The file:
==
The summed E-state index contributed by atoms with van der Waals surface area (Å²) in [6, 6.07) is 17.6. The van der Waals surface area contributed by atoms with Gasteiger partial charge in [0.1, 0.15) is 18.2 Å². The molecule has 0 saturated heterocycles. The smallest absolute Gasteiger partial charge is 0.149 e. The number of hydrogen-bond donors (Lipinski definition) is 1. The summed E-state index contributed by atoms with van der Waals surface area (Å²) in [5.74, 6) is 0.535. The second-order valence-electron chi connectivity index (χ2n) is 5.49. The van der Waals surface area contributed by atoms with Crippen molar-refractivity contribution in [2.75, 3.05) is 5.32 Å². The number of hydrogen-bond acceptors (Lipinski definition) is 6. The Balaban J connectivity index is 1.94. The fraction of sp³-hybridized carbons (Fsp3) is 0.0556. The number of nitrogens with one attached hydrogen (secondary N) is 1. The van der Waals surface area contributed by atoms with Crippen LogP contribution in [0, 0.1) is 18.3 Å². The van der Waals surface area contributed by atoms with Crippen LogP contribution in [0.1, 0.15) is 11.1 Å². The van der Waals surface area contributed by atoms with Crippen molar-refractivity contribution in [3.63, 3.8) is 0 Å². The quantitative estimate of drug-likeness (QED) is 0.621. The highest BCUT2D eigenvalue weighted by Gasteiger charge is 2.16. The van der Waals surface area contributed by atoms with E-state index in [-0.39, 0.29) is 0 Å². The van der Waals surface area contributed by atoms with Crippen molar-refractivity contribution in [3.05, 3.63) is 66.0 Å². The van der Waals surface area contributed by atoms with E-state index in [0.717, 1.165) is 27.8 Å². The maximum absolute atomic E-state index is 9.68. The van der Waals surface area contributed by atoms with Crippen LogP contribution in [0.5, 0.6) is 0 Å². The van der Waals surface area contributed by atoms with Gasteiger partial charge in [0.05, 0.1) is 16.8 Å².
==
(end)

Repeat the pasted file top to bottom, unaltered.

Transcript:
The summed E-state index contributed by atoms with van der Waals surface area (Å²) in [6, 6.07) is 17.6. The van der Waals surface area contributed by atoms with Gasteiger partial charge in [0.1, 0.15) is 18.2 Å². The molecule has 0 saturated heterocycles. The smallest absolute Gasteiger partial charge is 0.149 e. The number of hydrogen-bond donors (Lipinski definition) is 1. The summed E-state index contributed by atoms with van der Waals surface area (Å²) in [5.74, 6) is 0.535. The second-order valence-electron chi connectivity index (χ2n) is 5.49. The van der Waals surface area contributed by atoms with Crippen molar-refractivity contribution in [2.75, 3.05) is 5.32 Å². The number of hydrogen-bond acceptors (Lipinski definition) is 6. The Balaban J connectivity index is 1.94. The fraction of sp³-hybridized carbons (Fsp3) is 0.0556. The number of nitrogens with one attached hydrogen (secondary N) is 1. The van der Waals surface area contributed by atoms with Crippen LogP contribution in [0, 0.1) is 18.3 Å². The van der Waals surface area contributed by atoms with Crippen LogP contribution in [0.1, 0.15) is 11.1 Å². The van der Waals surface area contributed by atoms with Crippen molar-refractivity contribution in [3.63, 3.8) is 0 Å². The quantitative estimate of drug-likeness (QED) is 0.621. The highest BCUT2D eigenvalue weighted by Gasteiger charge is 2.16. The van der Waals surface area contributed by atoms with E-state index in [-0.39, 0.29) is 0 Å². The van der Waals surface area contributed by atoms with Crippen molar-refractivity contribution in [3.05, 3.63) is 66.0 Å². The van der Waals surface area contributed by atoms with E-state index in [0.717, 1.165) is 27.8 Å². The maximum absolute atomic E-state index is 9.68. The van der Waals surface area contributed by atoms with Crippen LogP contribution in [0.5, 0.6) is 0 Å². The van der Waals surface area contributed by atoms with Gasteiger partial charge in [0.05, 0.1) is 16.8 Å².